By Philip Jankowski
Killeen Daily Herald
Of the five Killeen murders committed this year, the only homicide case that is 100 percent closed is a murder-suicide that occurred in January.
Police have a suspect in two murders, one who remains at large. As for the other two, no warrants have been issued and those crimes remain under investigation.
At this pace, Killeen will have 12 murders by the end of the year. It would tie a three-year high.
To take someone's life is perhaps the most heinous crime person can commit. No one, especially Killeen police, take them lightly. But murders are often random, in-the-moment crimes. Predicting when and how many will occur in a given time is all but impossible.
Capt. Lee Caufield, head of Killeen Police Department's Criminal Investigation Division, said comparing time periods can be an arbitrary process.
"To simply compare this year to last year provides no clear predictable pattern to what will occur in the next week, or in the coming nine months," Caufield stated in an email.
Caufield said murders occur at varying rates. Killeen is a small enough city that a single murder changes the overall outlook of yearly statistics by a large margin.
The biggest challenge facing KPD is finding witnesses willing to provide information that may lead to arrest, Caufield said. Fear of retaliation can lead them to keep quiet.
"Many people have information but simple fear impedes the information gathering process in many of our cases," he said.
To help encourage potential witnesses to come forward, KPD participates in Crime Stoppers. The program allows people to give the department critical information without revealing their identity. All tips are anonymous.
On Jan. 17, Vance Thomas Delano Jr. was killed by his 15-year-old son, Frederick Delano. The younger Delano is believed to have shot his father while he slept in his bed.
The teenager then turned the gun on himself. He was a student at Ellison High School.
Keary Jerrell Flowers, 29, was shot to death Feb. 19. Police are searching for a "person of interest" in the shooting, though no suspect has been named.
Flowers died after he was shot in the 1700 block of Cedarhill Drive. Police have named Don Walter Carter Jr., as a person of interest in the investigation. They believe he may have information that could lead to an arrest.
Carter is also wanted on a warrant out of Harker Heights. He has been charged with aggravated assault. Police caution that he is armed and dangerous.
Carter is described as a black male, 5 feet 11 inches tall with black hair and brown eyes. He has tattoos on his hands, left arm and neck.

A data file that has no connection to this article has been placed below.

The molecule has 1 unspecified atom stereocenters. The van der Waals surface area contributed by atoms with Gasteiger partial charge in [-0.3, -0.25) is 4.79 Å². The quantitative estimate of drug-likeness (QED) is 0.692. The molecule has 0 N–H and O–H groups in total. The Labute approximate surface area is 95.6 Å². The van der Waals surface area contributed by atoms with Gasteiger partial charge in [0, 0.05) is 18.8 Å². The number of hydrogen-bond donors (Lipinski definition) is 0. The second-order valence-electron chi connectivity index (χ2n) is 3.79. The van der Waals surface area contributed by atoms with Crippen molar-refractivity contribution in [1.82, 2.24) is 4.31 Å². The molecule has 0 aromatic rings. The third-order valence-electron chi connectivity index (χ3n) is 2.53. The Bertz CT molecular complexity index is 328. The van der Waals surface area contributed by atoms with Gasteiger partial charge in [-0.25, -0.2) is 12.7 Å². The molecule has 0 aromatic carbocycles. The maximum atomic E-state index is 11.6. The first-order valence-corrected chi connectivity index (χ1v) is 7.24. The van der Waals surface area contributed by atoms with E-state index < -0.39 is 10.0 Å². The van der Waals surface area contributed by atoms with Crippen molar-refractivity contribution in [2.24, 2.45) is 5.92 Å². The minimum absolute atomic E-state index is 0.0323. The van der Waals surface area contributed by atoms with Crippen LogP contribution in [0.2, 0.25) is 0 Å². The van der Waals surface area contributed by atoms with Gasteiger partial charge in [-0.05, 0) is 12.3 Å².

Flowers' murder occurred the same day as another shooting death in north Killeen. Lynn Wilford, 32, was killed the morning of Feb. 19 outside an apartment in the 200 block of East Garrison Avenue.
Police have charged 39-year-old Mario Lamont Lewis with murder. Lewis remains at large.
Lewis' appearance is distinctive in that his estimated weight is 525 pounds. He is a 39-year-old black male, 5 feet 11 inches tall, with black hair and brown eyes.
The fourth murder was the execution-style shooting of a Copperas Cove man. Marcus Antonio Gonsalves, 22, was found shot in the back of the head by a passerby March 18. His body was located in an empty lot in the 7000 block of Osbaldo Drive in a southeast Killeen neighborhood.
Police have not released the names of any suspects sought in the murder and no one has been charged.
At the time, police officials stated they believed the murder occurred sometime the late at night March 17 or in the early morning hours of March 18. It is believed Gonsalves was killed at the site where his body was found, across the street from a neighborhood playground.
The most recent murder occurred Saturday morning in a parking lot in the 1100 block of South Fort Hood Street. Justin Sheldon Richardson, 25 and a Fort Hood soldier, died at Carl R. Darnall Army Medical Center after being shot in the chest in a Killeen parking lot. Another Fort Hood soldier, 27-year-old Michael Fitzgerald Reese, was in custody Saturday afternoon at Killeen City Jail, awaiting arraignment on a murder charge.
Contact Philip Jankowski at email@example.com or (254) 501-7553. Follow him on Twitter at KDHcrime.
Sources: Texas Department of Public Safety, KPD